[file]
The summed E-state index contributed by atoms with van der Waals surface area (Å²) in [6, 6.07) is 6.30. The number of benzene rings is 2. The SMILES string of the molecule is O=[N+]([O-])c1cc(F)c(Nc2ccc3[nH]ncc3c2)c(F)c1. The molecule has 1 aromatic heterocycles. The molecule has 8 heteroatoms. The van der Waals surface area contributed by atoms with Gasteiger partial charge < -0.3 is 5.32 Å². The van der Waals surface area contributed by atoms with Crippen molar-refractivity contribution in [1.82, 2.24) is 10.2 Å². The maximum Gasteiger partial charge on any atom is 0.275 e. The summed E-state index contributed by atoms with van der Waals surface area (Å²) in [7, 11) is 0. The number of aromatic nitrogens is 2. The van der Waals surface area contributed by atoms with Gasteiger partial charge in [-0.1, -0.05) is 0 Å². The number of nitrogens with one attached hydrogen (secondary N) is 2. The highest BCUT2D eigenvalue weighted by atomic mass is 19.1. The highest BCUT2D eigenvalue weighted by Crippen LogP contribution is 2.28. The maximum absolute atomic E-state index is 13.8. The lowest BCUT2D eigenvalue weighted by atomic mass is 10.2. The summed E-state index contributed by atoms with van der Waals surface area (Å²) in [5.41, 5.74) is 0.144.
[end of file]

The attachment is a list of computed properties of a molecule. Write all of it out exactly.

The summed E-state index contributed by atoms with van der Waals surface area (Å²) in [6, 6.07) is 6.30. The number of benzene rings is 2. The SMILES string of the molecule is O=[N+]([O-])c1cc(F)c(Nc2ccc3[nH]ncc3c2)c(F)c1. The molecule has 1 aromatic heterocycles. The molecule has 8 heteroatoms. The van der Waals surface area contributed by atoms with Gasteiger partial charge < -0.3 is 5.32 Å². The van der Waals surface area contributed by atoms with Crippen molar-refractivity contribution in [1.82, 2.24) is 10.2 Å². The maximum Gasteiger partial charge on any atom is 0.275 e. The summed E-state index contributed by atoms with van der Waals surface area (Å²) in [7, 11) is 0. The number of aromatic nitrogens is 2. The van der Waals surface area contributed by atoms with Gasteiger partial charge in [-0.1, -0.05) is 0 Å². The number of nitrogens with one attached hydrogen (secondary N) is 2. The highest BCUT2D eigenvalue weighted by atomic mass is 19.1. The highest BCUT2D eigenvalue weighted by Crippen LogP contribution is 2.28. The maximum absolute atomic E-state index is 13.8. The lowest BCUT2D eigenvalue weighted by atomic mass is 10.2. The summed E-state index contributed by atoms with van der Waals surface area (Å²) in [5.41, 5.74) is 0.144.